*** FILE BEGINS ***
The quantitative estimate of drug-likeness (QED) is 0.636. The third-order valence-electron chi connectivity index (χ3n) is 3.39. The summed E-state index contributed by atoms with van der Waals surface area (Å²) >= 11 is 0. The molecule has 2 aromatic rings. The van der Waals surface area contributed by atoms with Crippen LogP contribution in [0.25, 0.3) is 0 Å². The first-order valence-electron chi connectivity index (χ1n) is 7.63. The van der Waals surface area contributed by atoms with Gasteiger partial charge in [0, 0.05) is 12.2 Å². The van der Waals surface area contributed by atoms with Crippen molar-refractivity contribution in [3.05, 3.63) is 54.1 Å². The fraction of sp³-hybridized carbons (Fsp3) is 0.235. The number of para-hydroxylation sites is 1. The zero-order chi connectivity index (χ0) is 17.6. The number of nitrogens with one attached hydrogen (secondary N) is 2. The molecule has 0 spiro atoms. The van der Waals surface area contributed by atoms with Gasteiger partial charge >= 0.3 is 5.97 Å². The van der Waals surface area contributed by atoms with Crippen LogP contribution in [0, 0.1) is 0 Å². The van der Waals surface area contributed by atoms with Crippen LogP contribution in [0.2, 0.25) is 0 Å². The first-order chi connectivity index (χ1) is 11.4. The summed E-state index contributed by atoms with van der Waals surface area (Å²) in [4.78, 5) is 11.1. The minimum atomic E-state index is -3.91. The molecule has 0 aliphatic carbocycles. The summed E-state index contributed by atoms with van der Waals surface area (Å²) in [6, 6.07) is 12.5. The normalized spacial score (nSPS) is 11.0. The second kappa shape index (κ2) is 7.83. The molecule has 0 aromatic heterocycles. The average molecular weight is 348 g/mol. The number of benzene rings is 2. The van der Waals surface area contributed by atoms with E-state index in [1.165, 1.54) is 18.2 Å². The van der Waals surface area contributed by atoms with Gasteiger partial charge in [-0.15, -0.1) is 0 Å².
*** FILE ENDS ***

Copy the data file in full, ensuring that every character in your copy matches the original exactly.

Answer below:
The quantitative estimate of drug-likeness (QED) is 0.636. The third-order valence-electron chi connectivity index (χ3n) is 3.39. The summed E-state index contributed by atoms with van der Waals surface area (Å²) >= 11 is 0. The molecule has 2 aromatic rings. The van der Waals surface area contributed by atoms with Crippen LogP contribution in [0.25, 0.3) is 0 Å². The first-order valence-electron chi connectivity index (χ1n) is 7.63. The van der Waals surface area contributed by atoms with Gasteiger partial charge in [0, 0.05) is 12.2 Å². The van der Waals surface area contributed by atoms with Crippen molar-refractivity contribution in [3.05, 3.63) is 54.1 Å². The fraction of sp³-hybridized carbons (Fsp3) is 0.235. The number of para-hydroxylation sites is 1. The zero-order chi connectivity index (χ0) is 17.6. The number of nitrogens with one attached hydrogen (secondary N) is 2. The molecule has 0 spiro atoms. The van der Waals surface area contributed by atoms with Gasteiger partial charge >= 0.3 is 5.97 Å². The van der Waals surface area contributed by atoms with Crippen LogP contribution in [0, 0.1) is 0 Å². The van der Waals surface area contributed by atoms with Crippen LogP contribution in [0.2, 0.25) is 0 Å². The first-order chi connectivity index (χ1) is 11.4. The summed E-state index contributed by atoms with van der Waals surface area (Å²) in [4.78, 5) is 11.1. The minimum atomic E-state index is -3.91. The molecule has 0 aliphatic carbocycles. The summed E-state index contributed by atoms with van der Waals surface area (Å²) in [6, 6.07) is 12.5. The normalized spacial score (nSPS) is 11.0. The second kappa shape index (κ2) is 7.83. The molecule has 0 aromatic heterocycles. The average molecular weight is 348 g/mol. The number of benzene rings is 2. The van der Waals surface area contributed by atoms with E-state index in [1.165, 1.54) is 18.2 Å². The van der Waals surface area contributed by atoms with Gasteiger partial charge in [-0.15, -0.1) is 0 Å².